Goodnight, Teddington: Iconic British comedy studio set for demolition


In the ‘let’s tear things down that have a history attached to it and build something that will make a lot more money’ era that we all seem to live in, it was bound to happen, unfortunately. Following on the heels of the recent closure of BBC Television Centre, Teddington Studios, the home for years to Thames Television and where much of the magic happened during Britain’s Golden Age of comedy and drama seen by generations of television viewers, is set for demolition in the not-too-distant future. When Granville locks up for the last time during filming of Still Open All Hours, “the end of comedy history” will be upon us when the studios close forever. All you have to do is walk past the front of the building to understand its’ place in the world of Britain’s comedy history and see it covered with blue plaques commemorating the comedy legends who worked there, including comedians Morecambe and Wise, Benny Hill, Tommy Cooper and Only Fools And Horses writer John Sullivan. More recent generations of comedy lovers will see it as the place that Ricky Gervais filmed The Office.
 
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The studios got their start as a film studio when stockbroker Henry Chinnery, owner of Weir House, Teddington, allowed filmmakers to use his greenhouse as a studio. Since then, Teddington Studios has had both a storied and checkered past that goes far beyond the world of British comedy. Errol Flynn began his film career as an extra at Teddington. The studios were rebuilt after a V1 flying bomb caused serious damage in July 1944, killing three staff. They were reopened in 1948 by Danny Kaye. One of Teddington’s first big variety shows was Sammy Davis Jr Meets The British in 1960 while probably the biggest night of all occurred in February 1964, fresh from a frenzied appearance on The Ed Sullivan Show in America, the Beatles arrived by river for a Big Night Out show with Mike and Bernie Winters.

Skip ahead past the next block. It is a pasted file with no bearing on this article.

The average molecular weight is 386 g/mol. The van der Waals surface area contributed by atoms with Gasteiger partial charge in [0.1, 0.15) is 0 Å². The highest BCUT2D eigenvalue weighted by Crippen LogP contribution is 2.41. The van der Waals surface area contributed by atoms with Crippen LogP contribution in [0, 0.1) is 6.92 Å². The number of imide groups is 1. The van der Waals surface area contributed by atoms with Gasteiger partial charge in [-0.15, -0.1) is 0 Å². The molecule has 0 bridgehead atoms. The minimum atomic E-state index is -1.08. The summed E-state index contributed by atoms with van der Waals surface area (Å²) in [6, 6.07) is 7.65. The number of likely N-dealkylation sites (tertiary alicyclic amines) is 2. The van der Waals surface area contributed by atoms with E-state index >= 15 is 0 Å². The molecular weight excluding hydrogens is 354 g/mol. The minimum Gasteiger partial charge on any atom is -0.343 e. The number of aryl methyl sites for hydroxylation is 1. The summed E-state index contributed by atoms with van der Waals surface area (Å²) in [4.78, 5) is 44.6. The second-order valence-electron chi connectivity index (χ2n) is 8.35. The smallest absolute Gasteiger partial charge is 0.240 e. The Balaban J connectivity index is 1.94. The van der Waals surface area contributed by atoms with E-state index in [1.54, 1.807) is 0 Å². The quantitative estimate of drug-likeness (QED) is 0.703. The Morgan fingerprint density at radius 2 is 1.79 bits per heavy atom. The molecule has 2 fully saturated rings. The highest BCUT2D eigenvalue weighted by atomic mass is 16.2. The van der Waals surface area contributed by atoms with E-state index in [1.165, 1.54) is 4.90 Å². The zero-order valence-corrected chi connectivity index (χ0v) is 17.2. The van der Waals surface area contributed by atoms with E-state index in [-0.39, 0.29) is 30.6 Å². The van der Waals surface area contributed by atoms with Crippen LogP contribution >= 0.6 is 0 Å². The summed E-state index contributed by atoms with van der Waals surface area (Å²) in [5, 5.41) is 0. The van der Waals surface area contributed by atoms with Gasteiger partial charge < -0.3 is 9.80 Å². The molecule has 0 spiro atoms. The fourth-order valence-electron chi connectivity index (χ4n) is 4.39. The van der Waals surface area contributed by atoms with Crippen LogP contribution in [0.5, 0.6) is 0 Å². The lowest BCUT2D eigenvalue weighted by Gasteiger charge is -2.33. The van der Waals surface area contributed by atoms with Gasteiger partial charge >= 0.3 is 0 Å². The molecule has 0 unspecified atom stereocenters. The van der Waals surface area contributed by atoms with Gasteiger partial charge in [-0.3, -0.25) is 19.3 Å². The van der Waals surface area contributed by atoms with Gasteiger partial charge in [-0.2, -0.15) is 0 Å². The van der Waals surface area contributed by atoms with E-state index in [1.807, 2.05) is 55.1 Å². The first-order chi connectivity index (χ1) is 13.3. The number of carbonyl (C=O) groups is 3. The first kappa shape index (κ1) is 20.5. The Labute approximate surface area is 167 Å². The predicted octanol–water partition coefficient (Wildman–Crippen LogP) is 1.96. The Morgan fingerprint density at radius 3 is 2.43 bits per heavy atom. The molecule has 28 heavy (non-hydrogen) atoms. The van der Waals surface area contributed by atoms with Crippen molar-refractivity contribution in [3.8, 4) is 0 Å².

In 1992, following the departure of Thames, Teddington went independent and has been, most recently, run by Michael Grade’s Pinewood-Shepperton group, making shows for ITV, the BBC and Channel 4. Sadly, Pinewood’s lease ran out this year and once Granville closes Arkwright’s for the last time, it will get to know the wrecking ball up close and personal when it steps aside for a 213-flat development. Great. Just what we need….